Writing isn’t about motivation, it’s about self-discipline. Some days the words will flow. Some days they’ll be buried deep and a figurative glacier and you’ll have to hack them out individually. If you only write on the good days, you’ll be lucky to get anything written. If you write every day, regardless of your muses presence you’ll get into the habit. Habit beats inspiration every day of the week.

I’m completely out of ideas.

Read a book, see a movie, go watch the locals in their native habitat. There are ideas ready for the taking everywhere. Even garbage literature is a potential source of inspiration. Just imagine how much better your version could be.

Some quick and easy solutions are

  • Do some exercise, it can clear the mind and get those creative juices flowing;
  • Read something in a similar genre;
  • Listen to music that evokes the same feelings/themes you are going for;
  • Re-read what you’ve already written to recapture the tone/voice you have already set.

 

I’m afraid my work isn’t good enough.

Now we’re getting to the tricky ones. I could answer glibly and say things will get better the more you write, but there is a real psychological weight behind these thoughts. This isn’t an issue that’s easily resolved, and even the greats suffer from imposter syndrome. Maybe your work isn’t good enough. Maybe it is. You’ll never know until you get it out there to an audience. Sure it can always be better, but there comes a point where you have to let it go as ‘good enough’. It can never be perfect, and we need to accept that or go mad.

You also have to accept that some people won’t like your work. Ignore them, they are not your audience. Instead, focus on the people who like your work, they are your audience moving forward and they will be the people who encourage others to pick up your work. Keep in mind people declaring ‘I don’t like your book’ is meaningless. If they point out legitimate structural or grammatical issues, then that is constructive criticism. Maybe your work isn’t good enough, but unless you keep writing (and learning) it won’t get better.

A good trick is to write letters to your critics, then burn them. I’m not sure what you do with the letters afterwards though. (Yes, that was a joke. Please do not set fire to critics, they are almost people too).

I hate my current WIP.

That one is a doozy. You only have two options. Abandonment or perseverance. Only you can now if that unfinished work will become an unnamable horror lurking in your WIP folder. The thing you can not name lest its name invokes feelings of existential dread. Okay, maybe that’s too Poe, but you get the idea. Sometimes it’s easier just to forge ahead, even if you are reduced to writing by the numbers just to get the damned thing done.

To summarise.

There is no writer’s block, just fear getting in the way of you finishing your story. Fear is universal to the human experience and no one will think less of you for experiencing it. The important thing is how you face your fear. If writing is your passion, then you will overcome your writer’s block and keep going. It won’t be easy, and won’t necessarily make the fear vanish, but you’ll learn to continue despite it.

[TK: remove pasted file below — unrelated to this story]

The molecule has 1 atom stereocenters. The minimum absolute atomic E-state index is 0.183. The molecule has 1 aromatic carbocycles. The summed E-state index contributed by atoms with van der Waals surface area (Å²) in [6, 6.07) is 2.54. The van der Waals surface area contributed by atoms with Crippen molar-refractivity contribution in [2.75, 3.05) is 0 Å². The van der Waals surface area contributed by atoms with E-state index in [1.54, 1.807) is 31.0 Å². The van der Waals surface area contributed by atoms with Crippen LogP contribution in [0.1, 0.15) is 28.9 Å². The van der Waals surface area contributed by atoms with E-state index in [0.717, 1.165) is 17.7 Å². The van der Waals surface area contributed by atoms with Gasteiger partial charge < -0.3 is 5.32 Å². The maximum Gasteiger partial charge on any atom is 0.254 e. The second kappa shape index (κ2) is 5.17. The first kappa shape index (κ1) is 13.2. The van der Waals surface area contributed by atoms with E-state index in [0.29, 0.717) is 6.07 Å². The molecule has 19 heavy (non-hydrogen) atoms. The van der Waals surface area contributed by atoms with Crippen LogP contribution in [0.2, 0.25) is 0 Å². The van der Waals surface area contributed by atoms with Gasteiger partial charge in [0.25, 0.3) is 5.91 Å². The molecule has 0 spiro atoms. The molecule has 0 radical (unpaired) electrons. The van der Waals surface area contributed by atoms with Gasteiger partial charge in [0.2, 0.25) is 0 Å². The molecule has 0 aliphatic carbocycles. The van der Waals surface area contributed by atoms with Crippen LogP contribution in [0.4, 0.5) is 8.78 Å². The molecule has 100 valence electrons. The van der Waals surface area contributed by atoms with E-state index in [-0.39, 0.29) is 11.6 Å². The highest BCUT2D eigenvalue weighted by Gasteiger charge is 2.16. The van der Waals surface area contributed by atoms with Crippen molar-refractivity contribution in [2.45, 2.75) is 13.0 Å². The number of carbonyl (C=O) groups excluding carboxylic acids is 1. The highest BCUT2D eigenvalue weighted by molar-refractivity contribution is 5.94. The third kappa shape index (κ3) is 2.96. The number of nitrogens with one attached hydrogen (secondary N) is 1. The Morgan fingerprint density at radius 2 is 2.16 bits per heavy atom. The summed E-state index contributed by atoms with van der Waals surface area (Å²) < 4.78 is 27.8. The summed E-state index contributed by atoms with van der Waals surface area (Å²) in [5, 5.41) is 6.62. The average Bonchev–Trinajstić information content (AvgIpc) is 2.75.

“Fear is the mind-killer. Fear is the little-death that brings total obliteration. I will face my fear. I will permit it to pass over me and through me. And when it has gone past I will turn the inner eye to see its path. Where the fear has gone there will be nothing. Only I will remain.” ― Frank HerbertDune

7 Writer Secrets (that may ruin your work)

There is no silver bullet, and some of the advice out there can do more harm than good.

You’ve seen the headlines 5 tricks to improve your manuscript or…

  • 7 secrets for successful writers
  • 10 steps to a best-selling novel
  • 9 songs of madness to bring forth the Elder Gods. (okay maybe not that one)

Be a WriterPost after post (and course after course) appears telling you the inside edge, the best method, the secret process, and some of them, maybe even most of them, may very well have some merit. But when does the quest to have the most marketable book detract from the quality of your story? Yes, there are certain tricks on timing and structure that can help (especially if you want to write to the formula so prevalent in YA and various genres). Yes, conforming to these can help you sell books. But that begs the question, am I writing to sell books, or to tell a story?

Like it or not, as an aspiring writer you are a potential consumer. In today’s blogosphere, there’s a legion of unpublished souls, the greatest potential army of quill-wielding warriors in history, only an electronic step away from being published. That’s a big potential audience, a big market that a lot of people have been tapping into. It feels like there is a lot more money in telling people how to write than in actually writing.

Now I’m not saying you should skimp on the basic structure and craft of the written word. If every sentence starts with He/She, that needs to be fixed. Your format, spelling, and font, need to be consistent. Grammer is essential, typos should be rooted out, and excessive repetition of words should be fixed with a bit of creativity and possibly a thesaurus. You should have a single PoV per scene, you should have a recognisable protagonist or two, and a not-excessive number of secondary characters.

There is so much writing advice out there, and most of it can be great, but nothing is one-size-fits-all. So MY one-size-fits-all advice is this, once you master the basics, once you are comfortable in your own skin and know your own story, then seek out the experts in the genre you want to write, and see what they say. When you do, pick only a handful of sources and even then you have to be careful that you don’t mix in advice that actually works against you. Find a style, perfect that style, and remember that not everyone’s advice will be right for you.

When your slow burn story gets trimmed to fit in the rising conflict necessary to adhere to the YA template, you have to stop to consider if this actually adds to your story. If you cut every adverb, twist every instance of passive voice, and shave every description to deliver a leaner, meaner, manuscript… you need to look at what you lost in the process. You also have to consider whether to write for the market or if you need to change your target market to match what you have written.

Reach OutOf course, there are some suggestions that do work for everyone

  • Reach out and connect with your fellow writers
  • Get Beta Readers
  • Read widely (not just in the same genre) and often
  • No work is ever perfected, it’s simply abandoned

 

 

Originally published on arlockjw.wordpress.com